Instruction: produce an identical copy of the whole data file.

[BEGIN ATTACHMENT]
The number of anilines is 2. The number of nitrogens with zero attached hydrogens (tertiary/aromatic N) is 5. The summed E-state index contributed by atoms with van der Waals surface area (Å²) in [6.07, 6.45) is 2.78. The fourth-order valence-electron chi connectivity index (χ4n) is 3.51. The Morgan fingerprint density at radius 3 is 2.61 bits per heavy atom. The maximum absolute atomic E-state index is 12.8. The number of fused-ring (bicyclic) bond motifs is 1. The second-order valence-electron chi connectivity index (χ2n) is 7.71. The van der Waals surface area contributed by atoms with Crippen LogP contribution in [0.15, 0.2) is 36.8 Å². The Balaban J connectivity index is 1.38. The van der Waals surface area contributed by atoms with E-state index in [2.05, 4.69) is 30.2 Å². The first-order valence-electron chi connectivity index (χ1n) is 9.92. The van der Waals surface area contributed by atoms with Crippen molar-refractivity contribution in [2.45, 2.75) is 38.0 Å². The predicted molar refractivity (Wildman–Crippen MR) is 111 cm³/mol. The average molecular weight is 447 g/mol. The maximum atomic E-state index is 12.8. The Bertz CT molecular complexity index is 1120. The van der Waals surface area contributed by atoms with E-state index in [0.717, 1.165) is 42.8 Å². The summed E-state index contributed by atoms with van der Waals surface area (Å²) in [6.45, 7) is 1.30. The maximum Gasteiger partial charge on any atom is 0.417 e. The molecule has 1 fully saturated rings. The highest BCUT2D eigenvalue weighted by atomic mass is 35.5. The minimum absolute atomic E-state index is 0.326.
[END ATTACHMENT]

The number of anilines is 2. The number of nitrogens with zero attached hydrogens (tertiary/aromatic N) is 5. The summed E-state index contributed by atoms with van der Waals surface area (Å²) in [6.07, 6.45) is 2.78. The fourth-order valence-electron chi connectivity index (χ4n) is 3.51. The Morgan fingerprint density at radius 3 is 2.61 bits per heavy atom. The maximum absolute atomic E-state index is 12.8. The number of fused-ring (bicyclic) bond motifs is 1. The second-order valence-electron chi connectivity index (χ2n) is 7.71. The van der Waals surface area contributed by atoms with Crippen LogP contribution in [0.15, 0.2) is 36.8 Å². The Balaban J connectivity index is 1.38. The van der Waals surface area contributed by atoms with E-state index in [2.05, 4.69) is 30.2 Å². The first-order valence-electron chi connectivity index (χ1n) is 9.92. The van der Waals surface area contributed by atoms with Crippen molar-refractivity contribution in [2.45, 2.75) is 38.0 Å². The predicted molar refractivity (Wildman–Crippen MR) is 111 cm³/mol. The average molecular weight is 447 g/mol. The maximum atomic E-state index is 12.8. The Bertz CT molecular complexity index is 1120. The van der Waals surface area contributed by atoms with E-state index in [0.717, 1.165) is 42.8 Å². The summed E-state index contributed by atoms with van der Waals surface area (Å²) in [6.45, 7) is 1.30. The maximum Gasteiger partial charge on any atom is 0.417 e. The molecule has 1 fully saturated rings. The highest BCUT2D eigenvalue weighted by atomic mass is 35.5. The minimum absolute atomic E-state index is 0.326.